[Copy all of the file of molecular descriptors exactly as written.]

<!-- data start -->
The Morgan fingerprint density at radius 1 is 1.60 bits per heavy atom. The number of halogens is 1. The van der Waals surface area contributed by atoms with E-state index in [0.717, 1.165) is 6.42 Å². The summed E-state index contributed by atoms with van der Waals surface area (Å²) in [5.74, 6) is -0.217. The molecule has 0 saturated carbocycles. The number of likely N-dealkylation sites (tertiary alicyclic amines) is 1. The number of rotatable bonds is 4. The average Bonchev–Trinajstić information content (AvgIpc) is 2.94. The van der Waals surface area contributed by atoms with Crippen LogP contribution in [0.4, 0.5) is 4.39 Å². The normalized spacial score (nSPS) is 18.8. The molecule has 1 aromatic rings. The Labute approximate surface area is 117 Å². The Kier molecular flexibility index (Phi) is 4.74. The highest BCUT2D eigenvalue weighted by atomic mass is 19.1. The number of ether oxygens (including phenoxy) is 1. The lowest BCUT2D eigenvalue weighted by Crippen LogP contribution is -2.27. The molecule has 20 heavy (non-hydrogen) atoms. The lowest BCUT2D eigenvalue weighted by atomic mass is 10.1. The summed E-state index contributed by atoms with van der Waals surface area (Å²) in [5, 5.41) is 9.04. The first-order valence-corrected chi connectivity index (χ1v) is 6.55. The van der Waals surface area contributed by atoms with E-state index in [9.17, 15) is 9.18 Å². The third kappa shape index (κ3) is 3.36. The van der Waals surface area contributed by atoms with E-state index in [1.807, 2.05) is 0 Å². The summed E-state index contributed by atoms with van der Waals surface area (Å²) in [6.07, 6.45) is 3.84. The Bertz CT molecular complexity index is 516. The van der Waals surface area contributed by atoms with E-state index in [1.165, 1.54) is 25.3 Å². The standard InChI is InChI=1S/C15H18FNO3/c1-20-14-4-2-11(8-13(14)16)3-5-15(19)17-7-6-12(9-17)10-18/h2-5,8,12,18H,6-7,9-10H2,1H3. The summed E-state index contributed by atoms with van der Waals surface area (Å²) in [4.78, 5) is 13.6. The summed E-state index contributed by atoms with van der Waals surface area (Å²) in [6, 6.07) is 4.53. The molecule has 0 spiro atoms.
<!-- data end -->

The Morgan fingerprint density at radius 1 is 1.60 bits per heavy atom. The number of halogens is 1. The van der Waals surface area contributed by atoms with E-state index in [0.717, 1.165) is 6.42 Å². The summed E-state index contributed by atoms with van der Waals surface area (Å²) in [5.74, 6) is -0.217. The molecule has 0 saturated carbocycles. The number of likely N-dealkylation sites (tertiary alicyclic amines) is 1. The number of rotatable bonds is 4. The average Bonchev–Trinajstić information content (AvgIpc) is 2.94. The van der Waals surface area contributed by atoms with Crippen LogP contribution in [0.4, 0.5) is 4.39 Å². The normalized spacial score (nSPS) is 18.8. The molecule has 1 aromatic rings. The Labute approximate surface area is 117 Å². The Kier molecular flexibility index (Phi) is 4.74. The highest BCUT2D eigenvalue weighted by atomic mass is 19.1. The number of ether oxygens (including phenoxy) is 1. The lowest BCUT2D eigenvalue weighted by Crippen LogP contribution is -2.27. The molecule has 20 heavy (non-hydrogen) atoms. The lowest BCUT2D eigenvalue weighted by atomic mass is 10.1. The summed E-state index contributed by atoms with van der Waals surface area (Å²) in [5, 5.41) is 9.04. The first-order valence-corrected chi connectivity index (χ1v) is 6.55. The van der Waals surface area contributed by atoms with E-state index in [9.17, 15) is 9.18 Å². The third kappa shape index (κ3) is 3.36. The van der Waals surface area contributed by atoms with E-state index in [1.807, 2.05) is 0 Å². The summed E-state index contributed by atoms with van der Waals surface area (Å²) in [6.07, 6.45) is 3.84. The Bertz CT molecular complexity index is 516. The van der Waals surface area contributed by atoms with E-state index in [1.165, 1.54) is 25.3 Å². The standard InChI is InChI=1S/C15H18FNO3/c1-20-14-4-2-11(8-13(14)16)3-5-15(19)17-7-6-12(9-17)10-18/h2-5,8,12,18H,6-7,9-10H2,1H3. The summed E-state index contributed by atoms with van der Waals surface area (Å²) in [4.78, 5) is 13.6. The summed E-state index contributed by atoms with van der Waals surface area (Å²) in [6, 6.07) is 4.53. The molecule has 0 spiro atoms.